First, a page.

In the book, Kars - a forgotten city in the country's north-east corner on the border with Armenia - plays host to Islamist terrorists, Kurdish nationalists and secular Republicans.
Over the space of three days, in which the city is cut off from the outside world by snow, they pronounce, denounce, launch a coup and generally shed some light on that ridiculously complicated question of Turkey's identity.
I freely admit that Snow had drawn me to Kars. I ran into a French journalist on my final night there. I asked her why she had come. "The closed Armenian border, of course," she said. Ah yes. That too.
The city was once part of the Russian empire and, immediately after World War I, became an independent republic - the South West Caucasian Republic. It happily gave itself up to the Turkish Republic when that came along in 1923.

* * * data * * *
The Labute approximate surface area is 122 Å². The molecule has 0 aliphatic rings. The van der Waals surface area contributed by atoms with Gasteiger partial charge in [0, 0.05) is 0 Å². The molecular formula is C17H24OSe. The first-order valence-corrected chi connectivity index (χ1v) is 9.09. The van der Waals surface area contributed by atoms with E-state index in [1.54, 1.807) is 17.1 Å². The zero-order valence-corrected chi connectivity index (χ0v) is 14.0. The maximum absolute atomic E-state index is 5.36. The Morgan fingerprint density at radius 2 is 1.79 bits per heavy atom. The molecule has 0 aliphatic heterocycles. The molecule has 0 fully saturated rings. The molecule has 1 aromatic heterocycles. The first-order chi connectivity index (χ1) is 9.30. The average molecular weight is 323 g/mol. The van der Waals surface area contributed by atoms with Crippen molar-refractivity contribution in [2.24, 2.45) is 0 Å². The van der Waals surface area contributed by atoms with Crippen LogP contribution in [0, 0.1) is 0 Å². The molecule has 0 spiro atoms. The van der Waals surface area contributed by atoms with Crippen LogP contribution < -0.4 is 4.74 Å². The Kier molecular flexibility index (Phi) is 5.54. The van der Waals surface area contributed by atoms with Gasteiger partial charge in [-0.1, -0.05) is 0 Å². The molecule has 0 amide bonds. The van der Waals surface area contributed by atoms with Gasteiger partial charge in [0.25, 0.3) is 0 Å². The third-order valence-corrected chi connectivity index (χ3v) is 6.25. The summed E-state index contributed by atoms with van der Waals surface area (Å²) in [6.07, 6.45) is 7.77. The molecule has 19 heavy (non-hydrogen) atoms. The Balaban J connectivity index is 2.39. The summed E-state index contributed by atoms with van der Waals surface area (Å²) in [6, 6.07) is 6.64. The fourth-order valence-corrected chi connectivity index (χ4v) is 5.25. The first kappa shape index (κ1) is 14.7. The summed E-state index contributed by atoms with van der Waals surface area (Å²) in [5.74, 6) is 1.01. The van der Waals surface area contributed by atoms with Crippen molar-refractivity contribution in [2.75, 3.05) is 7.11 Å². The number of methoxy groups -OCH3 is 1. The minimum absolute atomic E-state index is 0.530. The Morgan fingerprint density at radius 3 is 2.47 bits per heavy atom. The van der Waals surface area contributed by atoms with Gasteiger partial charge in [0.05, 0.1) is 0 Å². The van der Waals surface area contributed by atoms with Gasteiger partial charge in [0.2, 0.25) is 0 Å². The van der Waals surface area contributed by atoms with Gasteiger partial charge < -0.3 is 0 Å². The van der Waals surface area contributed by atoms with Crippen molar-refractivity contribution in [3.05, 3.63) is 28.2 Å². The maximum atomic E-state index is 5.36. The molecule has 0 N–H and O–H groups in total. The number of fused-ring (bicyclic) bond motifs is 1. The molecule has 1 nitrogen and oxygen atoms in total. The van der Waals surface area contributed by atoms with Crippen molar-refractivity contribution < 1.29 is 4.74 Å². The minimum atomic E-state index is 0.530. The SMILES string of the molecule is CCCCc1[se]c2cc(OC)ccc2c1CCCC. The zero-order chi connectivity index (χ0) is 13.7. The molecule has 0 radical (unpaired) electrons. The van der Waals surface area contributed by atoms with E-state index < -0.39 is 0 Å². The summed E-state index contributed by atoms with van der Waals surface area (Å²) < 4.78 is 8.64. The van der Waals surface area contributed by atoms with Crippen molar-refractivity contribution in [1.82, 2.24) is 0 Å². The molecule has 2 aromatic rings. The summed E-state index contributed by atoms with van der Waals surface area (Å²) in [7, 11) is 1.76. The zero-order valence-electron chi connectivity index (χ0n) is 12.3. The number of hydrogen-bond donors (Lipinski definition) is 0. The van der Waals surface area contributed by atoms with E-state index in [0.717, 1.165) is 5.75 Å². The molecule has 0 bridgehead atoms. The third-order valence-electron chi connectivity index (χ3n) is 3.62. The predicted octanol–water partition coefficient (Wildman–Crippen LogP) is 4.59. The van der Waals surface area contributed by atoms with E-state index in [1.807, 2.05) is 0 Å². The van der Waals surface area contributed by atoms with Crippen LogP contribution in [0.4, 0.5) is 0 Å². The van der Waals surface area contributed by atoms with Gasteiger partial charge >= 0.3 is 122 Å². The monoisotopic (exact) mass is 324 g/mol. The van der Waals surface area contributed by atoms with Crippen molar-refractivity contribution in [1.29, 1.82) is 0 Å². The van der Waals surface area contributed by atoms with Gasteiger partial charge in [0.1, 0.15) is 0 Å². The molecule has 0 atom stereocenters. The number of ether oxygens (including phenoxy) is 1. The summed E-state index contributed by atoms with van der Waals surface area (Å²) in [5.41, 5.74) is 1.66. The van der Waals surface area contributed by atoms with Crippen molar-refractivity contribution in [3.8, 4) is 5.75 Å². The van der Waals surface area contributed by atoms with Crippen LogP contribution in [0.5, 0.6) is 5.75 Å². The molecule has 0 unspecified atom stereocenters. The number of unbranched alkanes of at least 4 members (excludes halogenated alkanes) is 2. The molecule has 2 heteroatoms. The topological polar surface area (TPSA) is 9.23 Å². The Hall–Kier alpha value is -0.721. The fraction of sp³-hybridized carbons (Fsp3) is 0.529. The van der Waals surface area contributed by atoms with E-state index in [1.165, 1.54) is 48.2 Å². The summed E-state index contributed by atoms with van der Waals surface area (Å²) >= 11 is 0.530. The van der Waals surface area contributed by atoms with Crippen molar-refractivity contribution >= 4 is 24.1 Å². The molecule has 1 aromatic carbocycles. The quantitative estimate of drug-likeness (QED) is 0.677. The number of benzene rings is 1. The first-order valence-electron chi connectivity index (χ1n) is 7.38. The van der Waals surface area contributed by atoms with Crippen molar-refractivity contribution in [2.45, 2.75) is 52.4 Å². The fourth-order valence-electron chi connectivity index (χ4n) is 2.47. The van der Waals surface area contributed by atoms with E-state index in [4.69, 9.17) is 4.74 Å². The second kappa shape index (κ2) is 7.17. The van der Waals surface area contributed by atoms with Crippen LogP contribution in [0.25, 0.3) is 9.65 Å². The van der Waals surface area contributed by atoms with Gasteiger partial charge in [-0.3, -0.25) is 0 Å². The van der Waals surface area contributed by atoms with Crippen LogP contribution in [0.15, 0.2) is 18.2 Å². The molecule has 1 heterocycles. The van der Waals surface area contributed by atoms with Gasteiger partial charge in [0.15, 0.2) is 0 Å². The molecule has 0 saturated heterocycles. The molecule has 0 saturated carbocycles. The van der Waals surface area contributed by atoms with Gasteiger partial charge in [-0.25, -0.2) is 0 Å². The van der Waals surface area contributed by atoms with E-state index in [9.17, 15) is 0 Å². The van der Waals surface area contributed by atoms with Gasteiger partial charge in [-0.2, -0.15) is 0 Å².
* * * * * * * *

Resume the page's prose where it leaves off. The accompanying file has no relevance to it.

It was also, a while ago now, rich. It was a trading city, and the houses of Russian and Armenian merchants can still be seen, their fine construction and exterior decoration incongruous amongst the drab concrete buildings that now dominate the city.
Many of these houses were pulled down in the 1960s - the government either not interested in the history of the town, or only too happy for it to be eradicated.
The current owner of Huryurt ("Free Land"), one of three local papers, fondly remembers a time when balls and concerts were a regular event in the city.
In one corner of the newspaper's office sits a 150-year-old printing press that until last year had been used to crank out the 400 copies that the paper prints every day.